I've been playing Dungeons & Dragons fairly consistently since 2016. I've played a few different characters in my time, with several different people, but one thing has remained constant: a good D&D session gets my creativity flowing.
The principles and themes of D&D permeate the world of Summer Twilight. I've talked about this a little bit before, and I'll get into more detail in future posts, too. Today, I want to focus on how it all starts: why I find D&D a source of inspiration. For any creator, no matter your medium, there will be things in life that help you create.
For me, Dungeons and Dragons is one of them - when I'm in a session, my mind starts thinking about my world, my characters, my plot. I discover new ways to make things happen and come up with different, interesting angles on traditional scenes. It helps me visualize my characters in vivid detail, sometimes discovering things about then I hadn't realized until just that moment.
There are two major parts of D&D which help me: the existing creativity of the world, and the unpredictable nature of the story the players and dungeon master build together. I'll give you some basics, then take you through both in this post.
Dungeons & Dragons: A Crash Course
There are dozens of excellent videos and articles which can give you more information about the rules and details of D&D - this blog post is not seeking to replace those. Rather, I want this to be a quick crash course if you have no clue what D&D is, to help you follow along with the rest of the article. Veteran players, bear with me - I'm going to gloss over rules. Don't @ me.
D&D is an imaginary game - by that, I mean the entire story is told through imagination. There's at least one dungeon master (DM), who guides players through the world and the plot, and multiple player characters (PCs), who work together to face the challenges provided by the DM. Good D&D sessions are a balance of social encounters (conversations with non-player characters, portrayed by the DM), combat (fighting according to a whole bunch of rules against enemies controlled by the DM), and exploration (adventuring through the imaginary world, as portrayed by the DM).
The DM does a lot - they build the world, or adapt an existing world for their campaign. They tell the story, giving players breadcrumbs to follow and challenges to overcome. Players, however, are what makes the world come alive. Every party (group of PCs) has their own dynamic, their own quirks, and their own ideas about what is the "right" choice. For example, the party I'm currently in debates every point, no matter how small. If given the choice between chicken and fish, we would have a 45 minute debate about the relative value of the life of a chicken versus that of a fish. It's these quirks that make the game unpredictable, funny, and exciting.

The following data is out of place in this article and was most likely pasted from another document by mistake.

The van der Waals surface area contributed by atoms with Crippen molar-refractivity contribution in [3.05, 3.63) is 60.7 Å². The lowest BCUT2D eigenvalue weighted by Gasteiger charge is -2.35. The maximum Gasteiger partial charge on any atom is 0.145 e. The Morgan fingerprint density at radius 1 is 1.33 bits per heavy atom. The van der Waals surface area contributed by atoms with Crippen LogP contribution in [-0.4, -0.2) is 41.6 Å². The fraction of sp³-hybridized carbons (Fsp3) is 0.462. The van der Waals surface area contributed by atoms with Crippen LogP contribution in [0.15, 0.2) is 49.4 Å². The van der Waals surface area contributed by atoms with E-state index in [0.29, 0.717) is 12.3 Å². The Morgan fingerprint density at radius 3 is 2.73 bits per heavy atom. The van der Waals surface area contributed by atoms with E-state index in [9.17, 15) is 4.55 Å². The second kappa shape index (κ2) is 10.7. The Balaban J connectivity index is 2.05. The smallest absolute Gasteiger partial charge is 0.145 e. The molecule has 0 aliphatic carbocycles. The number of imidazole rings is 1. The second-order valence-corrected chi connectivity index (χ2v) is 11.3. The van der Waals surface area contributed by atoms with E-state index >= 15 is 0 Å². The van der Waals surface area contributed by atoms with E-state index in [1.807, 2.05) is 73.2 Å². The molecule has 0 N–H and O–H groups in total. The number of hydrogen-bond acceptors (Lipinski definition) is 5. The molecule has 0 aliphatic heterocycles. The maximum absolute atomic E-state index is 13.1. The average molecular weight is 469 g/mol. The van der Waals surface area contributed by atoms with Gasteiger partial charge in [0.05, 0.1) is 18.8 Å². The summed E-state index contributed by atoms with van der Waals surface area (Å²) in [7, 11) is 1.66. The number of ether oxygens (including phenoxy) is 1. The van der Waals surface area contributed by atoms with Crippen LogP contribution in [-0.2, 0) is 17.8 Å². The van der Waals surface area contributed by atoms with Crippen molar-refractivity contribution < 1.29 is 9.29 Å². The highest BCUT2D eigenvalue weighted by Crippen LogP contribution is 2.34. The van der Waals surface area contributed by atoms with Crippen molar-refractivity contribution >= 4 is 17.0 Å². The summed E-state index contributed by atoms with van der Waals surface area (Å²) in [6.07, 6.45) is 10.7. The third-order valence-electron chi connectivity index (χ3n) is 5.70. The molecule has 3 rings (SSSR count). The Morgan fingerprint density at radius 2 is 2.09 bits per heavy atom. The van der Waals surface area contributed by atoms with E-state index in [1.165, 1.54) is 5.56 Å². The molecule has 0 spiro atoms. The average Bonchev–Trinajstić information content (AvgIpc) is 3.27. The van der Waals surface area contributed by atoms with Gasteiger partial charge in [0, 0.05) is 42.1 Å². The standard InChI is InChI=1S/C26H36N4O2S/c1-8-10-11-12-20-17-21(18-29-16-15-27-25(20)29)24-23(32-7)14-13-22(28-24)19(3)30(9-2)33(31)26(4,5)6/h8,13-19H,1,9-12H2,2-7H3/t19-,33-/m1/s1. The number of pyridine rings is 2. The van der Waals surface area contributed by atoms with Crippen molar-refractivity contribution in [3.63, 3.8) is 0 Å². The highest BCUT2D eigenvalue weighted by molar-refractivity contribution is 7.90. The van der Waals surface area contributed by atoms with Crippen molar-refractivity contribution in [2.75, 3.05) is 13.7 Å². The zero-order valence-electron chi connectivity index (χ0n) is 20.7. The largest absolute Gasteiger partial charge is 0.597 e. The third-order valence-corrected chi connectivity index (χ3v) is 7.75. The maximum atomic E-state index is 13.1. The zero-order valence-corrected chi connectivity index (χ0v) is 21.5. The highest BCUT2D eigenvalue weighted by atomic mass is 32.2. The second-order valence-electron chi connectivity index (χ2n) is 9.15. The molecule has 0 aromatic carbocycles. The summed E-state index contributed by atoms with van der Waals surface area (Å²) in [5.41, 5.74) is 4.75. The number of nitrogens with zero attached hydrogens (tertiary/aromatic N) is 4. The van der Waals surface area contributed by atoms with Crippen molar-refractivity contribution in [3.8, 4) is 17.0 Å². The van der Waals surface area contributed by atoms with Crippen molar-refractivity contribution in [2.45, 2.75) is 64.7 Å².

Building an Entire World
D&D worlds are unique, because they are designed to be interactive. Players need to feel like they are part of the world, not simply observing it. D&D games aren't supposed to feel like watching a movie - they're supposed to feel like it's actually happening. That means the world needs to be built in such a way that players have a stake in what happens.
For example, D&D is often built around organizations. In real life, there are thousands of organizations in our world - associations for different professions, community and volunteer groups, cliques of friends and colleagues. In a D&D world, there is a high priority to create these organizations for players, so they can start getting involved and form their own motives. A common organization is a thieves guild (yes, like Skyrim), or an association of different thieves, burglars, assassins, rabble-rousers, and spies.
Another way the DM makes the world interactive is by never limiting opportunities. If the party mentions they're interested in traveling to another town or kingdom, a good DM will give them the opportunity to do so, even if it wasn't the original plan. On the other hand, if the party decides they want to build their own village and become lords, the DM will help make it happen.
Writing a Story - Together
As I alluded to above, the players have a major role in shaping the outcome of the story. Any good DM will tell you that the story is built with some creativity, some unpredictability, and a whole lot of luck. Let me give you an example to illustrate my point:
In my current D&D campaign, my party was trying to rid a gloomy swamp from an evil monster - a gigantic toad that had been enslaving other creatures in the area for centuries. That's the entire plot: now the question is how are the PCs going to approach the situation. There are dozens of ways: we could have enlisted the help of a powerful sorcerer, asked the king to send a brigade of soldiers, ignored the situation entirely and walked away, gone charging into the lair with a frontal assault.....you get the idea.
We decided to gather support from the local, subjugated creatures in the swamp. We convinced several tribes to help us, then planned an attack. Everything went sideways, naturally, when we did attack, and we nearly died and drowned. But, two sessions later, all was well that ended well - the giant toad was dead, the swamp was cleansed, and the creatures were freed.
The Secret Sauce: Collaboration
The central idea - and my source of inspiration - is that it's collaborative. It's not the DM versus players, or a railroaded story with only one possible ending. In writing, that might seem counter-intuitive. I write the story, right? But, I'm collaborating throughout, not only with my readers but with my characters. It's a team effort to understand the direction the story will take, and an entertaining challenge to try and weave together what my characters want, and my audience is excited about, into one cohesive narrative.
Bridget is the author of Summer Twilight, available for purchase now!